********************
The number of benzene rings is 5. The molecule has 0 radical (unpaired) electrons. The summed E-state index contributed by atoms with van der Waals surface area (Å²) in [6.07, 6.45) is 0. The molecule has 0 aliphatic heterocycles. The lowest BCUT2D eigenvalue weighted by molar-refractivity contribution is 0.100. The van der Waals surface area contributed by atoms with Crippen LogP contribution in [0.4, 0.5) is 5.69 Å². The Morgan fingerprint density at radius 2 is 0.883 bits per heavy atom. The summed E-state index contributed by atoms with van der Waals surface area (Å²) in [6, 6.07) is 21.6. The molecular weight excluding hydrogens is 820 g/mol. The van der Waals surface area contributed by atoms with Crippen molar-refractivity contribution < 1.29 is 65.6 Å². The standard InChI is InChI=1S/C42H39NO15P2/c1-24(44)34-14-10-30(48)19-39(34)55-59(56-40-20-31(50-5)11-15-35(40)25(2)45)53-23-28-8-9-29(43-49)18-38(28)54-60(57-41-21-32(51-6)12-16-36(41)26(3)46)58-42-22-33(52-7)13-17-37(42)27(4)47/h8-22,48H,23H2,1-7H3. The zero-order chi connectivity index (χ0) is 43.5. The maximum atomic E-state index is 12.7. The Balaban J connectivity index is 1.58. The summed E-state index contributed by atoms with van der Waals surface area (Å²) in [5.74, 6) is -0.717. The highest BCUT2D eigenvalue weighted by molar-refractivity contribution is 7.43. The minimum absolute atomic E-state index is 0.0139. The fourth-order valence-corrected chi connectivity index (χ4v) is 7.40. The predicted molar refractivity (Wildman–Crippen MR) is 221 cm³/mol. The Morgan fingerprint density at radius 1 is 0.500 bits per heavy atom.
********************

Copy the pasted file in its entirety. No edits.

The number of benzene rings is 5. The molecule has 0 radical (unpaired) electrons. The summed E-state index contributed by atoms with van der Waals surface area (Å²) in [6.07, 6.45) is 0. The molecule has 0 aliphatic heterocycles. The lowest BCUT2D eigenvalue weighted by molar-refractivity contribution is 0.100. The van der Waals surface area contributed by atoms with Crippen LogP contribution in [0.4, 0.5) is 5.69 Å². The Morgan fingerprint density at radius 2 is 0.883 bits per heavy atom. The summed E-state index contributed by atoms with van der Waals surface area (Å²) in [6, 6.07) is 21.6. The molecular weight excluding hydrogens is 820 g/mol. The van der Waals surface area contributed by atoms with Crippen molar-refractivity contribution < 1.29 is 65.6 Å². The standard InChI is InChI=1S/C42H39NO15P2/c1-24(44)34-14-10-30(48)19-39(34)55-59(56-40-20-31(50-5)11-15-35(40)25(2)45)53-23-28-8-9-29(43-49)18-38(28)54-60(57-41-21-32(51-6)12-16-36(41)26(3)46)58-42-22-33(52-7)13-17-37(42)27(4)47/h8-22,48H,23H2,1-7H3. The zero-order chi connectivity index (χ0) is 43.5. The maximum atomic E-state index is 12.7. The Balaban J connectivity index is 1.58. The summed E-state index contributed by atoms with van der Waals surface area (Å²) in [5.74, 6) is -0.717. The highest BCUT2D eigenvalue weighted by molar-refractivity contribution is 7.43. The minimum absolute atomic E-state index is 0.0139. The fourth-order valence-corrected chi connectivity index (χ4v) is 7.40. The predicted molar refractivity (Wildman–Crippen MR) is 221 cm³/mol. The Morgan fingerprint density at radius 1 is 0.500 bits per heavy atom.